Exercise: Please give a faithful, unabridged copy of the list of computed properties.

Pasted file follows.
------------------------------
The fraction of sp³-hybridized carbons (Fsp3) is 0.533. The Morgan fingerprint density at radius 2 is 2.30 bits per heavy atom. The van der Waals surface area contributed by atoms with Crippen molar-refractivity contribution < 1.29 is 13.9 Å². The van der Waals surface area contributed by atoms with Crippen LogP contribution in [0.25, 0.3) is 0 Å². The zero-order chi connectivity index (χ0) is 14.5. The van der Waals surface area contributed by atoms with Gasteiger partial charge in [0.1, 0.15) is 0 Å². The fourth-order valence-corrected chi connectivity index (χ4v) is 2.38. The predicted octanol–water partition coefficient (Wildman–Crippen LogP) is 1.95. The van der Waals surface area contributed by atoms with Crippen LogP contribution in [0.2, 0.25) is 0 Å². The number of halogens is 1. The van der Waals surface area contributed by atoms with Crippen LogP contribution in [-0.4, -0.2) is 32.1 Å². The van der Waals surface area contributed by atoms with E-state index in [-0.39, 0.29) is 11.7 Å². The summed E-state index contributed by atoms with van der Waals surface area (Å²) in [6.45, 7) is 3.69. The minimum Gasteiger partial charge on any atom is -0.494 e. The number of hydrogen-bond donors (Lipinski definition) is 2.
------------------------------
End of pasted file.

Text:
The fraction of sp³-hybridized carbons (Fsp3) is 0.533. The Morgan fingerprint density at radius 2 is 2.30 bits per heavy atom. The van der Waals surface area contributed by atoms with Crippen molar-refractivity contribution < 1.29 is 13.9 Å². The van der Waals surface area contributed by atoms with Crippen LogP contribution in [0.25, 0.3) is 0 Å². The zero-order chi connectivity index (χ0) is 14.5. The van der Waals surface area contributed by atoms with Gasteiger partial charge in [0.1, 0.15) is 0 Å². The fourth-order valence-corrected chi connectivity index (χ4v) is 2.38. The predicted octanol–water partition coefficient (Wildman–Crippen LogP) is 1.95. The van der Waals surface area contributed by atoms with Crippen LogP contribution in [0.2, 0.25) is 0 Å². The number of halogens is 1. The van der Waals surface area contributed by atoms with Crippen LogP contribution in [-0.4, -0.2) is 32.1 Å². The van der Waals surface area contributed by atoms with E-state index in [-0.39, 0.29) is 11.7 Å². The summed E-state index contributed by atoms with van der Waals surface area (Å²) in [6.45, 7) is 3.69. The minimum Gasteiger partial charge on any atom is -0.494 e. The number of hydrogen-bond donors (Lipinski definition) is 2.